Summary: No Fixed Address
12-year-old Felix Knuttson is a sweet kid whose brain soaks up trivia like a sponge. His mom Astrid (whom he calls by her name), is loving but unreliable and can’t seem to hold on to a job or a house. When they lose their apartment in Vancouver, Astrid “borrows” a camper van from an ex and moves them in there “just for August” until she finds a job. But September comes, and there’s still no job or house, and Felix needs an address to enroll in school. Astrid figures out a way to do that, but Felix can’t tell anyone about their home situation. At the new school, he makes two new friends and finds out about a trivia contest that might change their housing situation. Unfortunately, things don’t go as planned.
I really liked Felix. His character is so well drawn, and his life is complicated but also interesting. His dad was pretty much a sperm donor — his mom’s friend whom she decided to have a baby with. He sees Felix infrequently but tries hard to be a part of his life. Felix also recognizes his mother’s failings and shares her problematic parts on the page, helping readers understand Astrid better. We get the sense that she has mental health challenges but loves Felix.
The audio format of this book is fantastic; the narrator does a fine job bringing Felix’s character to life. Felix is learning French, so there are several French phrases sprinkled throughout the book. I loved Felix’s friends, and I was glad he had people to support him when he eventually shared his challenges with them. Speaking of challenges, we see plenty of what Felix and his mom experience as they live in a van during the Canadian winter, struggle to find places to shower, and just try to make ends meet overall.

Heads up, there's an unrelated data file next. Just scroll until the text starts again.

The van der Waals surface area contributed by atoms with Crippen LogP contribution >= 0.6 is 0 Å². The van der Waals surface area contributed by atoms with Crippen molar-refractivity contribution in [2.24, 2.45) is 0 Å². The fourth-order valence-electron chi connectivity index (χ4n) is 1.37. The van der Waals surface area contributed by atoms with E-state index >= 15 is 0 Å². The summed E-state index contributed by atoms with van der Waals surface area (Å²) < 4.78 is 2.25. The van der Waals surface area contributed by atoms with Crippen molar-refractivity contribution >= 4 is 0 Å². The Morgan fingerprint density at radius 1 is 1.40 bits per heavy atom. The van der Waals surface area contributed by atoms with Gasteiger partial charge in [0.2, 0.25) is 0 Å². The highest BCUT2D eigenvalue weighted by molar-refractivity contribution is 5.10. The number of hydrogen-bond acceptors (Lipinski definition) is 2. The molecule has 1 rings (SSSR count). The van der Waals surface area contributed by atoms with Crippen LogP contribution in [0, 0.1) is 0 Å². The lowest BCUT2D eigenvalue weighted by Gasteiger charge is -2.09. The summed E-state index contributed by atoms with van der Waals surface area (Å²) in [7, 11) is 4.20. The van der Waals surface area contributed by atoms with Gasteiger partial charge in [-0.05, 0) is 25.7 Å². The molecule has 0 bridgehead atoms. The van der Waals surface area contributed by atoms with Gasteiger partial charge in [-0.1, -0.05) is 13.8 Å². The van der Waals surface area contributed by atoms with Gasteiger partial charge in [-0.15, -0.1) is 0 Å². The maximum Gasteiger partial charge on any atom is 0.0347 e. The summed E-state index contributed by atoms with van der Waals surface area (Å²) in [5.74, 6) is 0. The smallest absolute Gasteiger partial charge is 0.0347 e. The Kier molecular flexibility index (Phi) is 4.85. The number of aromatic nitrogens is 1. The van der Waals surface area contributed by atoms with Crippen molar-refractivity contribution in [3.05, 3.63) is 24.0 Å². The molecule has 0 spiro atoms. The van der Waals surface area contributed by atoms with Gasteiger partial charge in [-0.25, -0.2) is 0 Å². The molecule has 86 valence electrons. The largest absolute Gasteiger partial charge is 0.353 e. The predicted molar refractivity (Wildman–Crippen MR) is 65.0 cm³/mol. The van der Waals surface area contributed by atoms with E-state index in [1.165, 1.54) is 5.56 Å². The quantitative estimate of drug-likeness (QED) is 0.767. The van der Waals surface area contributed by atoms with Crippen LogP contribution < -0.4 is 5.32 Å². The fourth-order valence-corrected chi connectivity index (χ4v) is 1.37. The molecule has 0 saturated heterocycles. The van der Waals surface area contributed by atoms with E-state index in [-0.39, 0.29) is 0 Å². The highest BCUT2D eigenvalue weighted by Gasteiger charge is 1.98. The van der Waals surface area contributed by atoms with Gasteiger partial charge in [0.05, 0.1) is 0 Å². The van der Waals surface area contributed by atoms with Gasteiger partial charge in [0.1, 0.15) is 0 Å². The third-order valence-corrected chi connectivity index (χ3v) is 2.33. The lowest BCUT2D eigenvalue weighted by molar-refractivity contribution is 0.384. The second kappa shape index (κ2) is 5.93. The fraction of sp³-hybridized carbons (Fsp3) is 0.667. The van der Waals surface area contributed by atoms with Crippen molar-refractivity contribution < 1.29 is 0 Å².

While parts of this book are sad and even heartbreaking, most of it is hilarious. I laughed out loud so often and caught myself prolonging my chores to keep listening to this story. I think I cleaned the entire house the day I was listening. I loved being with the characters, and I enjoyed the way the author tackles plenty of topics without things ever feeling overwhelming.
Overall: No Fixed Address
No Fixed Address is a compelling, realistic, and funny middle grade book about homelessness, poverty, friendship, and mental health. With an amiable protagonist, a budding crush, and a vibrant Canadian setting, this book holds plenty of appeal for upper middle grade readers. If you’re looking for a book that tackles tough topics with humor, this is an unmissable selection.
“The base of this story is about a kid whose grandmother dies and they problems with having a money to live. I would give this book a 4.69/5.00 because I liked how Felix’s mom could easily get people to do things for her just by telling certain lies. Felix learns that friendship is a good thing.”— Matthew e., 7th grader
Here are some specifics to know about the content.
- Death: Mention of Felix’s grandmother’s death
- Alcohol/substance abuse: Mention of possible marijuana left by the van’s previous user
- Mental health: Felix’s mother is depressed for most of the book, but also has what seems to be hypomanic episodes
- Sexual content: Some suggestive content, such as an indirect mention of a man engaging in public lewd conduct
- Ethnic: Felix is biracial, with a white mom and father of Haitian descent, one of his friends is Asian-Canadian
- Sexual orientation: Felix’s father is gay
Recommended for ages: 11+
Good for kids who like:
- Books set in Canada
- Funny, mature middle grade books
- Books about friendships
- Stories featuring reality TV shows
- Books with biracial characters
|Publication date:||April 7, 2020|
|Cover artists | Designer:|
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